Quantcast
Get breaking news alerts via email

Click here to manage your alerts
Olympics: Zimbabwe sends 1st athlete to Winter Olympics
First Published Jan 30 2014 10:31 am • Last Updated Feb 07 2014 04:51 pm

Harare, Zimbabwe • Zimbabwe has seen a sprinkling of snow only once, and it wasn’t even in Luke Steyn’s lifetime.

Doesn’t matter one bit.

Join the Discussion
Post a Comment

The 20-year-old Steyn will still be the southern African country’s first Winter Olympics athlete when he races in the slalom and giant slalom at the 2014 Games in Sochi — the final stage of a journey from his sweltering, snowless country of birth to the University of Colorado and beyond.

"He might not get a gold, but there’s plenty of time," Kevin Atkinson, the head of the Zimbabwe Snow Sports Association, told The Associated Press. "It’s great experience and a fantastic achievement to represent our country at the Winter Games."

Alongside Steyn’s personal story, it’s also remarkable that Zimbabwe has a snow sports organization. Snow has fallen in the country once, records indicate, more than 50 years ago when a freak light dusting settled in a central region in 1960.

But since Jamaica’s bobsled team turned up at the 1988 Calgary Games with borrowed sleds and a dream, the Winter Olympics has become reachable for athletes from all sorts of countries — snow or not.

In Africa, Togo and Morocco also have athletes who have qualified for Sochi this year, while South Africa could have sent a slalom skier, too, but decided to turn his place down. The Cayman Islands, the Virgin Islands and tropical Tonga in the south Pacific will also send competitors to Sochi — itself one of the few places in Russia with a sub-tropical climate.

Of course, Steyn needed snow and therefore other countries to make his winter dream happen after first taking up skiing on family vacations in Europe. He perfected his art while studying in the United States, on trips to New Zealand and Chile, and then throughout Europe in a bid to qualify.

Backed by Zimbabwe’s recently formed snow sports group and the national sports council, he said he drove about 3,000 kilometers (1,800 miles) through France, Italy and Switzerland in 20 days to gather enough points in his events to make the grade for Sochi before the Jan. 19 cutoff for qualifying.

There were also weather problems in Europe, where poor snowfalls affected his schedule almost every day. Once again, Steyn was left chasing the snow.


story continues below
story continues below

"It has been a case of readjusting to the European winter where races have been tougher and there have been a large amount of athletes at the races that haven’t been canceled," Steyn said.

When it comes to the country of his birth, Steyn’s skiing has taken him further away from Zimbabwe, yet he said he’s dedicated to his home country and will return.

"Africa is in your blood," he said.

In a troubled nation that has an estimated 3 million people living abroad as economic or political fugitives, Steyn also has the backing of the Zimbabwe Olympic Committee and the state-run Sports and Recreation Council to wear Zimbabwe’s colors on the Sochi snow.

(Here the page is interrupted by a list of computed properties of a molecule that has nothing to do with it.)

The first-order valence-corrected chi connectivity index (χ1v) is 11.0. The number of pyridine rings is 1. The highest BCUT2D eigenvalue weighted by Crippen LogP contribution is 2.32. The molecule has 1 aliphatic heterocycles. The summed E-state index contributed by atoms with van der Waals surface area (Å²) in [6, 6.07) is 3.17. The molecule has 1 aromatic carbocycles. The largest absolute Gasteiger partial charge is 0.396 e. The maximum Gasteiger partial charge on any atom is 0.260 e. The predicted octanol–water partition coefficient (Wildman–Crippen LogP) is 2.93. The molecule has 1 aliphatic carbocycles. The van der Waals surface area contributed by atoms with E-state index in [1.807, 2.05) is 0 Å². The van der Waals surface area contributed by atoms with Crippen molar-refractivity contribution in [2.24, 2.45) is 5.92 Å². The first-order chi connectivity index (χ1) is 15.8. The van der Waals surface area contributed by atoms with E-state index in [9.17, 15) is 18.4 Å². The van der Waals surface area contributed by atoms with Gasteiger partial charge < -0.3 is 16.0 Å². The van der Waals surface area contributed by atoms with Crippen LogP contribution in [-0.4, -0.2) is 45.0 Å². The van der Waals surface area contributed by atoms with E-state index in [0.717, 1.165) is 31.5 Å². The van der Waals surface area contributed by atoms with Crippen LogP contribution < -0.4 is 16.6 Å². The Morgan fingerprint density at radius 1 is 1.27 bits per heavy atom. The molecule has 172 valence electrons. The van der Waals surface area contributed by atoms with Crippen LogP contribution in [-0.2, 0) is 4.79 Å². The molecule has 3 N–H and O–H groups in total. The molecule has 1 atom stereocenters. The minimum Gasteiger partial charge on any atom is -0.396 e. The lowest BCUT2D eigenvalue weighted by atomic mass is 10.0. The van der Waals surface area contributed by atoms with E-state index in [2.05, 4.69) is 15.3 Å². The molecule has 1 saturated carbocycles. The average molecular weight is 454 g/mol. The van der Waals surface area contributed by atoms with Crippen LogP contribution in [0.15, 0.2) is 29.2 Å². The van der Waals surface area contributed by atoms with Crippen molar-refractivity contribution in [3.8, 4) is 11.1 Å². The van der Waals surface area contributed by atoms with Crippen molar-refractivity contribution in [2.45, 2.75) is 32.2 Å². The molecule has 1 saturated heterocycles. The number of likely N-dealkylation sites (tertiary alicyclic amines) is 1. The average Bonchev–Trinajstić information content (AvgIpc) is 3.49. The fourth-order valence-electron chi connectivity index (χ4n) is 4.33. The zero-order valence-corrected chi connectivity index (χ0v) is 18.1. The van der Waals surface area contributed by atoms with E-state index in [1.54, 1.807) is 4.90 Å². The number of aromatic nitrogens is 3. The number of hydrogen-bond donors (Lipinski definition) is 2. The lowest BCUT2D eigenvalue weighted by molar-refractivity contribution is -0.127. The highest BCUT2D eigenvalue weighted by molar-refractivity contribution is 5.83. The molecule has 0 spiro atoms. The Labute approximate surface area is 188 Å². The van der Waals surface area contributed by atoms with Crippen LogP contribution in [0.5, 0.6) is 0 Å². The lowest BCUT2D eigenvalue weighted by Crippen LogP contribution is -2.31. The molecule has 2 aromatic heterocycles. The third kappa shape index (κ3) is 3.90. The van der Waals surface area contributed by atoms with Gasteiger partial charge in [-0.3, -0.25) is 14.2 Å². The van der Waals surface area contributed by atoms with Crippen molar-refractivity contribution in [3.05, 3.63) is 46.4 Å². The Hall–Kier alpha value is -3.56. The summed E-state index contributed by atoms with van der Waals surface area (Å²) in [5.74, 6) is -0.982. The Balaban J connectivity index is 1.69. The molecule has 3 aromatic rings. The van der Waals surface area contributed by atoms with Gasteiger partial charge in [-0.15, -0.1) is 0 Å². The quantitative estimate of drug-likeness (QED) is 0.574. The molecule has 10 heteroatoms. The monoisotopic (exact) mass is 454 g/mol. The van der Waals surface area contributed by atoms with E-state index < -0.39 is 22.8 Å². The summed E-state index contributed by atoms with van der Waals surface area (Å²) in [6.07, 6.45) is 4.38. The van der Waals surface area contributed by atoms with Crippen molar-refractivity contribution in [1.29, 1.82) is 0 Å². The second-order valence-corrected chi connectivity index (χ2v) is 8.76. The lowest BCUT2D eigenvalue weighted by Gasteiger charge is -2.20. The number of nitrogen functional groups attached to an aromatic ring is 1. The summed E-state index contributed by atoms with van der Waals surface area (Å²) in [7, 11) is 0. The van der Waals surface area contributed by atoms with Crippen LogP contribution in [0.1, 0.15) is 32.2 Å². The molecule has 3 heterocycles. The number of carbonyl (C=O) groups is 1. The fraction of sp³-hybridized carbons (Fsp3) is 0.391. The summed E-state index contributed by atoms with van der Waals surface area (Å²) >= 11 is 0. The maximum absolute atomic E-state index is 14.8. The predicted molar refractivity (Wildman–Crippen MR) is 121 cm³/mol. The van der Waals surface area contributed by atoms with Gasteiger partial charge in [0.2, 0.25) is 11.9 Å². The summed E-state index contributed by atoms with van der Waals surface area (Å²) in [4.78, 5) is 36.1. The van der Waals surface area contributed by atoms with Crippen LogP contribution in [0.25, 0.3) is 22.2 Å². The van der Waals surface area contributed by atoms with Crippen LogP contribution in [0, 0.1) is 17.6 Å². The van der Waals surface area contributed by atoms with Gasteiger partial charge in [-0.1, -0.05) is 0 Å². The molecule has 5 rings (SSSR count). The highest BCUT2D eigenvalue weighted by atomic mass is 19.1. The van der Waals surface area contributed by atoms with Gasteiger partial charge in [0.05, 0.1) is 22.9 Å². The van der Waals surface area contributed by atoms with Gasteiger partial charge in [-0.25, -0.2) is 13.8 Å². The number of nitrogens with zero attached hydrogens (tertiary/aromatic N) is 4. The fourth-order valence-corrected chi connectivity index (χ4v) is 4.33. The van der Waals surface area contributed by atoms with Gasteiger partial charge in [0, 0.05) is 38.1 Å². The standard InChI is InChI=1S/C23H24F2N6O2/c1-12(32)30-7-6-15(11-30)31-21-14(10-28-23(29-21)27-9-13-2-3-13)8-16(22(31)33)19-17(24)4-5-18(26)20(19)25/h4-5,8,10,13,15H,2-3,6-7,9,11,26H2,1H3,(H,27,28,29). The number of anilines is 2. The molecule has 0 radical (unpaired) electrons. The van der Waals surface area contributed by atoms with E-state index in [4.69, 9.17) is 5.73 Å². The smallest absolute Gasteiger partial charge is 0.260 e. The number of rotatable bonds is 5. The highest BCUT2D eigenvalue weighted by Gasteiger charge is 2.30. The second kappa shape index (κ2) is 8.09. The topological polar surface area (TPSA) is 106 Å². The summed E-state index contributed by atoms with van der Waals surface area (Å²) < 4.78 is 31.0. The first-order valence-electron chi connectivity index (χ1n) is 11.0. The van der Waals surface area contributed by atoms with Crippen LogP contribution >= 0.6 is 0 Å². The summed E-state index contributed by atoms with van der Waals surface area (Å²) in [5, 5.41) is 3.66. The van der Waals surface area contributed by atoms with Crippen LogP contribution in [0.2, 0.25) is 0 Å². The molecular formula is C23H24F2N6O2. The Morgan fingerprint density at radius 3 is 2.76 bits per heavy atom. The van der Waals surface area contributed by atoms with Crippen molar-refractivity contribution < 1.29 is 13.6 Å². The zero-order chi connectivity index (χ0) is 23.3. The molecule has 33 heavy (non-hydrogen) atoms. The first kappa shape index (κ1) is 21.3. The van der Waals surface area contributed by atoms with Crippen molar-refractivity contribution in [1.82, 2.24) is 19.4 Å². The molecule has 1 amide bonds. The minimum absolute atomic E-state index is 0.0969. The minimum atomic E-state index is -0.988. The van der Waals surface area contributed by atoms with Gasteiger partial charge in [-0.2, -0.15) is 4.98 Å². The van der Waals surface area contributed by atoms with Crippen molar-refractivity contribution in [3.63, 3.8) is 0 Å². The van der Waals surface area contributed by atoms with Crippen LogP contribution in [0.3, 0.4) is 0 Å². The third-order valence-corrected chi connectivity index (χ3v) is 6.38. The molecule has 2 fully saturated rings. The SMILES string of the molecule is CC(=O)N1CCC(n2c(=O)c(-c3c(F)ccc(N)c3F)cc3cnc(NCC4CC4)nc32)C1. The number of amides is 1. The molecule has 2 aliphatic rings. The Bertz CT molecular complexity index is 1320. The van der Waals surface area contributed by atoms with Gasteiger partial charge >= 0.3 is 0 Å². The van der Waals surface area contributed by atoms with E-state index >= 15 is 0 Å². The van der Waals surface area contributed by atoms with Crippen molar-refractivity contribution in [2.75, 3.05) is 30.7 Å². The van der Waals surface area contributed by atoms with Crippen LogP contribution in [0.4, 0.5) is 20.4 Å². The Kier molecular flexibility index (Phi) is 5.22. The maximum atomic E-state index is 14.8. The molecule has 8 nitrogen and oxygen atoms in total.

"This is a first for us. We are fully behind the athlete who will lift the country’s flag there," ZOC chief executive Anna Mguni said.

Atkinson, who shares his role as head of the snow sports association with his day job as a high school headmaster, added that Zimbabwe’s competitive sporting spirit — displayed by golfers like Nick Price and two-time Olympic swimming champion Kirsty Coventry — was pivotal in helping create its first Winter Olympics qualifier.

The lack of snow didn’t matter.

"(Steyn) has had a lot of people wondering how we can produce a world-class skier," Atkinson said. "Zimbabwe tends to breed a competitive spirit. But it’s not just about winning at all costs. It’s a healthy enthusiasm for all sport."



Copyright 2014 The Salt Lake Tribune. All rights reserved. This material may not be published, broadcast, rewritten or redistributed.

Top Reader Comments Read All Comments Post a Comment
Click here to read all comments   Click here to post a comment


About Reader Comments


Reader comments on sltrib.com are the opinions of the writer, not The Salt Lake Tribune. We will delete comments containing obscenities, personal attacks and inappropriate or offensive remarks. Flagrant or repeat violators will be banned. If you see an objectionable comment, please alert us by clicking the arrow on the upper right side of the comment and selecting "Flag comment as inappropriate". If you've recently registered with Disqus or aren't seeing your comments immediately, you may need to verify your email address. To do so, visit disqus.com/account.
See more about comments here.
Staying Connected
Videos
Jobs
Contests and Promotions
  • Search Obituaries
  • Place an Obituary

  • Search Cars
  • Search Homes
  • Search Jobs
  • Search Marketplace
  • Search Legal Notices

  • Other Services
  • Advertise With Us
  • Subscribe to the Newspaper
  • Access your e-Edition
  • Frequently Asked Questions
  • Contact a newsroom staff member
  • Access the Trib Archives
  • Privacy Policy
  • Missing your paper? Need to place your paper on vacation hold? For this and any other subscription related needs, click here or call 801.204.6100.